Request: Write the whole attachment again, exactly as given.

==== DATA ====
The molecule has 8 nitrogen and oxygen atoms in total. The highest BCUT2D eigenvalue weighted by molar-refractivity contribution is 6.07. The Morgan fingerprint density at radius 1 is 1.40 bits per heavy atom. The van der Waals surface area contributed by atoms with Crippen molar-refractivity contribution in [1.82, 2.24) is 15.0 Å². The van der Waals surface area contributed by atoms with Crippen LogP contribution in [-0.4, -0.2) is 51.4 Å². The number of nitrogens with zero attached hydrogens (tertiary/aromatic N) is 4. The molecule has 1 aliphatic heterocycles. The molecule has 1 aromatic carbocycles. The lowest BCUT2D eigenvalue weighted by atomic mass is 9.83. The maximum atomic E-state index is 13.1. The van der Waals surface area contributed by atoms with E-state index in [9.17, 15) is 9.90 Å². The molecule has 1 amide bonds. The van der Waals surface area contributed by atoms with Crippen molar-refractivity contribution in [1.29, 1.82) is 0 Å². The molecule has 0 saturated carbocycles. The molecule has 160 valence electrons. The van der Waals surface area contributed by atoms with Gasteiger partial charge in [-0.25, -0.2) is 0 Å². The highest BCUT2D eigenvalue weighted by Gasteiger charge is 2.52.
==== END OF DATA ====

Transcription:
The molecule has 8 nitrogen and oxygen atoms in total. The highest BCUT2D eigenvalue weighted by molar-refractivity contribution is 6.07. The Morgan fingerprint density at radius 1 is 1.40 bits per heavy atom. The van der Waals surface area contributed by atoms with Crippen molar-refractivity contribution in [1.82, 2.24) is 15.0 Å². The van der Waals surface area contributed by atoms with Crippen LogP contribution in [-0.4, -0.2) is 51.4 Å². The number of nitrogens with zero attached hydrogens (tertiary/aromatic N) is 4. The molecule has 1 aliphatic heterocycles. The molecule has 1 aromatic carbocycles. The lowest BCUT2D eigenvalue weighted by atomic mass is 9.83. The maximum atomic E-state index is 13.1. The van der Waals surface area contributed by atoms with E-state index in [9.17, 15) is 9.90 Å². The molecule has 1 amide bonds. The van der Waals surface area contributed by atoms with Crippen molar-refractivity contribution in [1.29, 1.82) is 0 Å². The molecule has 0 saturated carbocycles. The molecule has 160 valence electrons. The van der Waals surface area contributed by atoms with Gasteiger partial charge in [-0.25, -0.2) is 0 Å². The highest BCUT2D eigenvalue weighted by Gasteiger charge is 2.52.